Pre­serv­ing a hill­side

A non­profit’s East Honolulu land pur­chase leaves some res­i­dents a bit on edge

Honolulu Star-Advertiser - - FRONT PAGE - LEE CATALUNA

Ear­lier this year, 75 acres of East Honolulu land, in one of Hawaii’s wealth­i­est ar­eas, sold for $380,000. The par­cel is on the slope that stretches from the east side of Aina Haina up to the lux­ury homes of Hawaii Loa Ridge. The land had been on the mar­ket for years, the price grad­u­ally drop­ping from over $2 mil­lion be­cause no­body wanted to buy an un­de­vel­oped sec­tion of a val­ley wall cov­ered in scrub brush and ki­awe.

The land was pur­chased with a $400,000 do­na­tion from the World Li­brary Foun­da­tion, an in­ter­na­tional or­ga­ni­za­tion that pro­vides roy­alty-free his­tor­i­cal books, clas­sic works of lit­er­a­ture and ref­er­ence books on­line. John Guagliardo, a Hawaii res­i­dent and for­mer lit­er­a­ture pro­fes­sor who works for World Li­brary, now serves as vol­un­teer ex­ec­u­tive di­rec­tor of Hawaii Loa Ridge Pre­serve, an or­ga­ni­za­tion that was granted 501(c)(3) non­profit sta­tus last month, to man­age the par­cel.

“We want to be re­ally clear: The pre­serve will not be open to the pub­lic,” Guagliardo said. He says there are no plans for hik­ing trails, roads or build­ings. “Em­phatic no. We see that as an in­ap­pro­pri­ate use of the land. We will not in­crease traf­fic in the area.” The par­cel’s ad­dress is listed as 184 Pu­uikena Drive and is zoned preser­va­tion land. When Hawaii Loa Ridge was de­vel­oped into a gated com­mu­nity in the 1980s, the 75 acres along the Aina Haina side be­came “left­over” land, owned by Ather­ton Richards Trust. Two rain­wa­ter di­ver­sion

chan­nels were built down the hill­side when Hawaii Loa Ridge was de­vel­oped, though these have be­come clogged with buf­falo grass and branches. Vol­un­teers with the Hawaii Loa Ridge Pre­serve have be­gun work on the land, clear­ing dry brush, fig­ur­ing out what’s there and as­sess­ing risks such as rock­fall mit­i­ga­tion, ero­sion con­trol, and restora­tion of en­demic and in­dige­nous plants. The sud­den ac­tiv­ity on a hill­side that had been quiet and largely for­got­ten for decades has drawn con­cern from Aina Haina res­i­dents. Guagliardo spoke at the Oc­to­ber Kuliouou/Kalani Iki Neigh­bor­hood Board and plans to go back ev­ery month to give up­dates. “Ev­ery­one wants to know our in­ten­tions,” he said.

It is dif­fi­cult to un­der­stand why a group would take on a piece of prop­erty that seems to come with more pub­lic li­a­bil­ity than as­sets. It seems like an odd mis­sion for an or­ga­ni­za­tion ded­i­cated to lit­er­a­ture, but Guagliardo says the World Li­brary Foun­da­tion is also com­mit­ted to preser­va­tion in com­mu­ni­ties.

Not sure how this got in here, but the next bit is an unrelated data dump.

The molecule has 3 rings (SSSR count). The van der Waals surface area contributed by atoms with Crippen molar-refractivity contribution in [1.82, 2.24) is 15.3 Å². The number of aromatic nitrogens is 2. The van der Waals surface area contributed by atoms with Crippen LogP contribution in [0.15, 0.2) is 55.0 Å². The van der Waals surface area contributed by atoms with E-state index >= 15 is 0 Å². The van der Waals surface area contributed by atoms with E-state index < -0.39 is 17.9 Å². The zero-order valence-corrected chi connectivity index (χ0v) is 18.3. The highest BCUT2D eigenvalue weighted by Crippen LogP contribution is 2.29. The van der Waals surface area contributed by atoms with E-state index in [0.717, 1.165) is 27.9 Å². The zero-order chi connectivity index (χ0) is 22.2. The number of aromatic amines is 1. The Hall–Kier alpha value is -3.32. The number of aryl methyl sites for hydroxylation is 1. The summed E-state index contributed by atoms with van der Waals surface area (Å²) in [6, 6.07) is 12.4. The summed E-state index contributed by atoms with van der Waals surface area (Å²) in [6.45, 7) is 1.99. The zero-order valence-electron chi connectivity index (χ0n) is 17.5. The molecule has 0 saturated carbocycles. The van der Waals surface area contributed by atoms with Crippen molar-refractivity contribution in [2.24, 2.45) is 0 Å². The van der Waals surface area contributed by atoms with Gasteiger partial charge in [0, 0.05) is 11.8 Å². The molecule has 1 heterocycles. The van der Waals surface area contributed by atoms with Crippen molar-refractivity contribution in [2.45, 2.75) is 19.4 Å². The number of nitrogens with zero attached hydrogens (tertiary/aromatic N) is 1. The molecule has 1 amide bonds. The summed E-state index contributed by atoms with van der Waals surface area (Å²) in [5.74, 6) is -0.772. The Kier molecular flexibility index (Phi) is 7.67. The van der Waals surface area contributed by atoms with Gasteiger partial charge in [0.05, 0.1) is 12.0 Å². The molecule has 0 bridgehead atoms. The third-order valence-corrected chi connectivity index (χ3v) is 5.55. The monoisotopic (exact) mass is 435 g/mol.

Kora Iechad-Remoket, a Ph.D. stu­dent at the Univer­sity of Hawaii at Manoa, serves as the vol­un­teer of­fice man­ager for the non­profit. She has been send­ing out sur­veys to Aina Haina neigh­bors, par­tic­u­larly those whose houses bor­der the prop­erty, ask­ing them about their main con­cerns and try­ing to find out the his­tory of the prop­erty. “We want to do a one-year pi­lot project to rein­tro­duce en­demic plants to the area and re­store the hill­side,” she said. “We want to know what can grow here, what’s ap­pro­pri­ate and what’s not ap­pro­pri­ate, and what en­demic plants can mit­i­gate rock­fall and help with ero­sion con­trol.” The pi­lot project calls for a green­house and a stor­age shed to sit on less than an acre of the prop­erty. IechadRemoket said these would be tem­po­rary struc­tures lo­cated near an al­ready-es­tab­lished road and ease­ment. The group also wants to cut in a fire­break by clear­ing 20 feet of dry brush be­tween the houses and the slope. Last week, Guagliardo fielded phone calls from area res­i­dents alarmed when a 40-foot ki­awe tree fell near the prop­erty line. No dam­age was done, but it was clear the neigh­bors are keep­ing an eye on what’s go­ing on. “The in­ten­tion is to keep the pre­serve a pre­serve,” Guagliardo said. “What we want to do now is as­sess and find out what is there, what it means, and take care of it. If you ig­nore what you should have known, then you get into trou­ble.”

CRAIG T. KOJIMA / CKOJIMA@STARAD­VER­TISER.COM

Seventy-five acres of land in one of Oahu’s most ex­pen­sive ar­eas for real es­tate was re­cently pur­chased for $380,000. The par­cel runs from the edge of Aina Haina homes up to the begin­ning of Hawaii Loa Ridge. This photo of the ridge was taken from Aipuni Street.

LEE CATALUNA / LCATALUNA@STARAD­VER­TISER.COM

John Guagliardo, ex­ec­u­tive di­rec­tor of Hawaii Loa Ridge Pre­serve, stands in a rain­wa­ter di­ver­sion chan­nel over­grown with weeds on the land the non­profit re­cently pur­chased in Aina Haina.

STAR-AD­VER­TISER

LEE CATALUNA / LCATALUNA@STARAD­VER­TISER.COM

Kora Iechad-Remoket, left, Tommy Oly and John Guagliardo with Hawaii Loa Ridge Pre­serve have be­gun clear­ing the land, as­sess­ing the risk of rock­fall and eval­u­at­ing the restora­tion of in­dige­nous plants.

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